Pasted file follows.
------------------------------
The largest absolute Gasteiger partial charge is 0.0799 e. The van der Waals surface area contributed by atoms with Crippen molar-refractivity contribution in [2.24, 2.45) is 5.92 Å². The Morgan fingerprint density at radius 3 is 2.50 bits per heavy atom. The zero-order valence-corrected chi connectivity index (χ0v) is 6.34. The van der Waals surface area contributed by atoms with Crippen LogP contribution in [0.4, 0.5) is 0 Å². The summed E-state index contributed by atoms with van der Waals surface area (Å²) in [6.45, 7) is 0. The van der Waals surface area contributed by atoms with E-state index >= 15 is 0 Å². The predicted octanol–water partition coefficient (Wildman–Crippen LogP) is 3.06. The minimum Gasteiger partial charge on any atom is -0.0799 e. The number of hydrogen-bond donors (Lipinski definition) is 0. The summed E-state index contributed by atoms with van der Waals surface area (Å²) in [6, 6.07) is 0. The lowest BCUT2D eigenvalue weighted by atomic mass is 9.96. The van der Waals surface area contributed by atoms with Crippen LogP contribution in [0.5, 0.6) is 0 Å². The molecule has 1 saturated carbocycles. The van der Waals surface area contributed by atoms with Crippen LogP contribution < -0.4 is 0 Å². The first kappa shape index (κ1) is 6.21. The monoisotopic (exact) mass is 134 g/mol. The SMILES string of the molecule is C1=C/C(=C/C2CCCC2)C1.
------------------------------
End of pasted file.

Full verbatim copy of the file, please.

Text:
The largest absolute Gasteiger partial charge is 0.0799 e. The van der Waals surface area contributed by atoms with Crippen molar-refractivity contribution in [2.24, 2.45) is 5.92 Å². The Morgan fingerprint density at radius 3 is 2.50 bits per heavy atom. The zero-order valence-corrected chi connectivity index (χ0v) is 6.34. The van der Waals surface area contributed by atoms with Crippen LogP contribution in [0.4, 0.5) is 0 Å². The summed E-state index contributed by atoms with van der Waals surface area (Å²) in [6.45, 7) is 0. The van der Waals surface area contributed by atoms with E-state index >= 15 is 0 Å². The predicted octanol–water partition coefficient (Wildman–Crippen LogP) is 3.06. The minimum Gasteiger partial charge on any atom is -0.0799 e. The number of hydrogen-bond donors (Lipinski definition) is 0. The summed E-state index contributed by atoms with van der Waals surface area (Å²) in [6, 6.07) is 0. The lowest BCUT2D eigenvalue weighted by atomic mass is 9.96. The van der Waals surface area contributed by atoms with Crippen LogP contribution in [0.5, 0.6) is 0 Å². The molecule has 1 saturated carbocycles. The van der Waals surface area contributed by atoms with Crippen LogP contribution < -0.4 is 0 Å². The first kappa shape index (κ1) is 6.21. The monoisotopic (exact) mass is 134 g/mol. The SMILES string of the molecule is C1=C/C(=C/C2CCCC2)C1.